Go binaries are not inherently container-aware, specifically in that they do not account for memory and CPU limits.
When running a Go application in a container with set CPU or memory limits, you should inform the Go runtime of these limits using the
GOMEMLIMIT environment variables.
For example, if you run your application as follows:
docker run --cpus="4.0" --memory="2000m" my-go-app
Inform the Go runtime as follows:
docker run --cpus="4.0" --memory="2000m" -e GOMAXPROCS=4 -e GOMEMLIMIT=1800m my-go-app
Docker and Kubernetes use cgroups to enforce memory limits, which means that if a process requests more memory from the OS than its assigned limit, it may be terminated by the oom-killer (which is the out-of-memory subsystem of the Linux kernel):
The memory limit defines a memory limit for that cgroup. If the container tries to allocate more memory than this limit, the Linux kernel out-of-memory subsystem activates and, typically, intervenes by stopping one of the processes in the container that tried to allocate memory. If that process is the container’s PID 1, and the container is marked as restartable, Kubernetes restarts the container.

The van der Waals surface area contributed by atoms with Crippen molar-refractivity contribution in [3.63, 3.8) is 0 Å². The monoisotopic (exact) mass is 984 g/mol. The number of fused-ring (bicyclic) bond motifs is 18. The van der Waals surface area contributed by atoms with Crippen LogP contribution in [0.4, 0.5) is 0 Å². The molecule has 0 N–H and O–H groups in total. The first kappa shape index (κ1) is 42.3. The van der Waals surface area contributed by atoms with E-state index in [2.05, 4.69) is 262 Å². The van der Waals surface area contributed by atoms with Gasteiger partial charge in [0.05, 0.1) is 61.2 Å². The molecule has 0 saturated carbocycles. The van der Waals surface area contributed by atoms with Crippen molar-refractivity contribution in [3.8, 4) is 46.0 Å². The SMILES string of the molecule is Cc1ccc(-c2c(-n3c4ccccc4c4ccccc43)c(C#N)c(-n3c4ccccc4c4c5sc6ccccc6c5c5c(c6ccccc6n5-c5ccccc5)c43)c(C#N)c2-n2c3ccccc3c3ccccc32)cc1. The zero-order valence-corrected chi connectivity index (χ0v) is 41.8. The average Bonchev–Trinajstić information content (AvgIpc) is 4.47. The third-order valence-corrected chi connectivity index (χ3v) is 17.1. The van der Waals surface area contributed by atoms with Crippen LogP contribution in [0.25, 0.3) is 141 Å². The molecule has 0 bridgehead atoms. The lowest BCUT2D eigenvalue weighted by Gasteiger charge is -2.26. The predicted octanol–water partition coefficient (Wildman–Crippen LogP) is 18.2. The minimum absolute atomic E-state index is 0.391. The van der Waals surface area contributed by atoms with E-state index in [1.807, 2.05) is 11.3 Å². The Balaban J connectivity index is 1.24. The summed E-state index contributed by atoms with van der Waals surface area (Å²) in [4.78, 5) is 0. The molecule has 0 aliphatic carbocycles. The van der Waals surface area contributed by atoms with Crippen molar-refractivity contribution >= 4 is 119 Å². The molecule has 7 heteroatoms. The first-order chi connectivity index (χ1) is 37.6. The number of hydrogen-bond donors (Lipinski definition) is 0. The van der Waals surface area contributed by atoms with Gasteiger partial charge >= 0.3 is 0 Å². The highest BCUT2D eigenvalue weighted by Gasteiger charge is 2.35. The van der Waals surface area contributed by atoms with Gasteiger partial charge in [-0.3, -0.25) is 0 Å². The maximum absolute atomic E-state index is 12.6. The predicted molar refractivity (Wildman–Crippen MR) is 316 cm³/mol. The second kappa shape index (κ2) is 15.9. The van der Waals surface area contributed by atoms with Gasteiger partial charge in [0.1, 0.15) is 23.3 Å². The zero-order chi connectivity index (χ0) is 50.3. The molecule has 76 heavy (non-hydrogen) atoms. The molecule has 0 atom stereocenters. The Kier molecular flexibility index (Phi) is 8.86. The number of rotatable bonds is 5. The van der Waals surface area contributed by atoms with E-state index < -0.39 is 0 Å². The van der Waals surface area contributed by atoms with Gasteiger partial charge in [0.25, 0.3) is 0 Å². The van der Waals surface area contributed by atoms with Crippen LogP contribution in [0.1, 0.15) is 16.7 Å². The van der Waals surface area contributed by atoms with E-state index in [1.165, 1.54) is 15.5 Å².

Go runtime allocates objects on the heap until the heap runs out of memory, at this point it asks the OS for twice the size of memory. If your current heap is 100M, when your application fills it up, the Go runtime will resize it to 200M, then to 400M, 800M, etc.
At this point, Go also triggers the garbage collection, but the extra heap is already requested from the OS, which may trigger an oom-killer. This may happen even if the live heap stays below the cgroups memory limit.
GOMEMLIMIT gives the Go runtime a target to hit. The new heap won’t exceed
GOMEMLIMIT as long as the live heap fits in. Of course, it’s not a miracle; if there’s only a little room left above the live heap, the garbage collector will need to run more often, potentially introducing a lot of latency. It’s also a “soft” target; if the live heap needs more memory than
GOMEMLIMIT it will still ask the OS for it (which will trigger the oom-killer).
Do take advantage of the memory limit when the execution environment of your Go program is entirely within your control, and the Go program is the only program with access to some set of resources (i.e. some kind of memory reservation, like a container memory limit).A good example is the deployment of a web service into containers with a fixed amount of available memory.In this case, a good rule of thumb is to leave an additional 5-10% of headroom to account for memory sources the Go runtime is unaware of.
As an alternative, you can configure the memory target within the code at runtime. The KimMachineGun/automemlimit library can automatically tie the memory target to the cgroups memory limit.